From our State Treasurer:
“Did You Know?
During 2017, the state spent $3.3 billion on medical and pharmacy benefits. At the same time, costs have increased 5 to 10 percent while funding for the Plan only saw a 4 percent increase. In addition, the state has a $34 billion unfunded liability for retiree health care. This liability is a result of promises that were made for lifetime benefits but no money was ever put aside to pay for that benefit.
What Can You Do?
You can help sustain this benefit by taking control of your medical costs.”
Many teachers and other state employees received those words from Dale Folwell, CPA who is also the State Treasurer for North Carolina. He sent a letter with new ID cards for the state health plan that is contracted through Blue Cross and Blue Shield.
And simply put, his letter was rather insulting, at least to me and to some other teachers.
I could not help to think that in a missive meant to outline benefits to a person whom “North Carolina values,” I was also being told that I literally cost too much, was promised too much, and that it was my job to not be as much of a burden on the state.
And that paragraph under the “Did You Know?” heading actually shows a bit of a contradiction in how the state seems to treat the teaching profession: as prices for services and products go up in most every segment of the economy, the willingness to invest in those very things seems to not be the same.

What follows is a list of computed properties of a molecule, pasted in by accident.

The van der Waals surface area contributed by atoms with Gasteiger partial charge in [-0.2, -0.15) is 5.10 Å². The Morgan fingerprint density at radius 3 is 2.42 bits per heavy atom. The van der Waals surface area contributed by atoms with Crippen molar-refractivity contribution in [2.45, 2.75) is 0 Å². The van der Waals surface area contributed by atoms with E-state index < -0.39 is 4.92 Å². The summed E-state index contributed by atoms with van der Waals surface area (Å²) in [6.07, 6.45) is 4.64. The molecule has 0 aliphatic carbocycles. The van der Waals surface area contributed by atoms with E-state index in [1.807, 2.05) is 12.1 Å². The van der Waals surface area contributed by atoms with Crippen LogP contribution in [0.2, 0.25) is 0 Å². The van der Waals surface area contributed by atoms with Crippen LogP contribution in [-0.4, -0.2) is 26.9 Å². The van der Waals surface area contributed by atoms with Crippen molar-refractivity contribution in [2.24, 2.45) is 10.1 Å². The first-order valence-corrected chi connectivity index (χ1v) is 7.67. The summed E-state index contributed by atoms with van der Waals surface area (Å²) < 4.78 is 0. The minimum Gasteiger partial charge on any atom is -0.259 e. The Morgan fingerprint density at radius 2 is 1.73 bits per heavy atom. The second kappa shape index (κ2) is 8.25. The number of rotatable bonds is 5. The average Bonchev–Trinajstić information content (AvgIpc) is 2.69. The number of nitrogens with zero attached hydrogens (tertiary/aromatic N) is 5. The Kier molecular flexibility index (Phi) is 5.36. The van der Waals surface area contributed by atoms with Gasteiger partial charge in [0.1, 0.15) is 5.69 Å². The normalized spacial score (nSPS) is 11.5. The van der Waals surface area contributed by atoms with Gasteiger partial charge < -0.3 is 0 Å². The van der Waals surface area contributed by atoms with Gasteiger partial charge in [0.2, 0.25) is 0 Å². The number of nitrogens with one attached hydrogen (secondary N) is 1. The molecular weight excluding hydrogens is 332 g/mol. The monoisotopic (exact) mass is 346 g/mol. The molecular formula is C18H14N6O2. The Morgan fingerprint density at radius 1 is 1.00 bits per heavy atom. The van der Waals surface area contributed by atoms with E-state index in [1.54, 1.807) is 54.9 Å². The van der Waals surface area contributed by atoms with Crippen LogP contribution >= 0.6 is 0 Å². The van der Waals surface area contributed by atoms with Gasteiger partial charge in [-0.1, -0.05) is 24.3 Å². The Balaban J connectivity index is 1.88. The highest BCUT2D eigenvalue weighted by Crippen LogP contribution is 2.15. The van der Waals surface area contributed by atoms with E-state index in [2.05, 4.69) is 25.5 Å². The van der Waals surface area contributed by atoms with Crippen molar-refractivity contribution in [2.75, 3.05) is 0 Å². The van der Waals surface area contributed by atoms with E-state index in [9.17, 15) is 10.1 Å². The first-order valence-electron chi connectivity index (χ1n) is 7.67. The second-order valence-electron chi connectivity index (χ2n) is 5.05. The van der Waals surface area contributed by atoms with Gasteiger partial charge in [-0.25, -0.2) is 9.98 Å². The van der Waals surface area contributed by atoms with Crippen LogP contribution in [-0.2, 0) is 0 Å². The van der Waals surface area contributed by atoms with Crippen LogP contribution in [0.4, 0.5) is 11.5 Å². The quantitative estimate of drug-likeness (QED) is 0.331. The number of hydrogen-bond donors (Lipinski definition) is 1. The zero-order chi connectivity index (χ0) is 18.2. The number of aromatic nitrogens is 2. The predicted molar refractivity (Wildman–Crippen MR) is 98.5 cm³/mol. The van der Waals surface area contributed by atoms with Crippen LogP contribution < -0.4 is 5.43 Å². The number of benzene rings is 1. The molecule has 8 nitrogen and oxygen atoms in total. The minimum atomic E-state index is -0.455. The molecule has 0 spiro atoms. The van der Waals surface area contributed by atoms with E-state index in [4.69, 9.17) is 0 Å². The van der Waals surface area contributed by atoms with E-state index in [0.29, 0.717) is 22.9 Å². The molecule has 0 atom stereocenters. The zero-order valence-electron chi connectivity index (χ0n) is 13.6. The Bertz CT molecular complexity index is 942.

What if the words associated with benefits were replaced with words associated with public education?
“During 2017, the state spent $3.3 billion on public schools. At the same time, costs have increased 5 to 10 percent while funding for education only saw a 4 percent increase. In addition, the state has a $34 billion deficit in unfunded mandates for public education. This liability is a result of promises that were made for our state’s students but no money was ever put aside to pay for those.”
That’s actually what really happened with public education: watching costs rise to properly educate students and recruit and keep quality teachers without raising our own investments to keep up with those costs.
And the idea that we teachers and government employees must try and cut costs to help the state finance insurance benefits when the state literally is giving massive corporate tax breaks and limiting the very revenues that come to the state to begin with is rather hypocritical.
Maybe Folwell needs to talk to Blue Cross and Blue Shield and get them to better negotiate prices for medical care and not us.
Because telling a bunch of teachers to “save” money on their medical costs to help the state is like telling teachers to teach more students with less money spent per pupil.
That’s already happening.